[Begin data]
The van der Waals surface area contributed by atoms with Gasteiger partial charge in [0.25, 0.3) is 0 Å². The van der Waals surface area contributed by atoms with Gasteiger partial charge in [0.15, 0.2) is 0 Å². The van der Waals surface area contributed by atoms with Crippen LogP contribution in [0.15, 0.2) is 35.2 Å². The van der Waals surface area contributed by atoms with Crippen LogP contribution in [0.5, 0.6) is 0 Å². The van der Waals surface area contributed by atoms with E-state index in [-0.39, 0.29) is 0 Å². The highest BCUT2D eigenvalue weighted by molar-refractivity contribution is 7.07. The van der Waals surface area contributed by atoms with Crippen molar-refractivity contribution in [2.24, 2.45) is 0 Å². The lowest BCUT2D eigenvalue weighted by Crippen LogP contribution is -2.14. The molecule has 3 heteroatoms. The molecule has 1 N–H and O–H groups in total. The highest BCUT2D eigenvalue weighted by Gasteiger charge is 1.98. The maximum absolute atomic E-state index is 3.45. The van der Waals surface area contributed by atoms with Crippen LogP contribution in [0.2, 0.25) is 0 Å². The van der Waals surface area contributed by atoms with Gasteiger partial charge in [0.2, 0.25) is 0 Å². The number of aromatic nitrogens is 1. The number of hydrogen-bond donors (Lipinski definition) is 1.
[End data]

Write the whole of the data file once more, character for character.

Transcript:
The van der Waals surface area contributed by atoms with Gasteiger partial charge in [0.25, 0.3) is 0 Å². The van der Waals surface area contributed by atoms with Gasteiger partial charge in [0.15, 0.2) is 0 Å². The van der Waals surface area contributed by atoms with Crippen LogP contribution in [0.15, 0.2) is 35.2 Å². The van der Waals surface area contributed by atoms with Crippen LogP contribution in [0.5, 0.6) is 0 Å². The van der Waals surface area contributed by atoms with E-state index in [-0.39, 0.29) is 0 Å². The highest BCUT2D eigenvalue weighted by molar-refractivity contribution is 7.07. The van der Waals surface area contributed by atoms with Crippen molar-refractivity contribution in [2.24, 2.45) is 0 Å². The lowest BCUT2D eigenvalue weighted by Crippen LogP contribution is -2.14. The molecule has 3 heteroatoms. The molecule has 1 N–H and O–H groups in total. The highest BCUT2D eigenvalue weighted by Gasteiger charge is 1.98. The maximum absolute atomic E-state index is 3.45. The van der Waals surface area contributed by atoms with Crippen LogP contribution in [0.2, 0.25) is 0 Å². The van der Waals surface area contributed by atoms with Gasteiger partial charge in [0.2, 0.25) is 0 Å². The number of aromatic nitrogens is 1. The number of hydrogen-bond donors (Lipinski definition) is 1.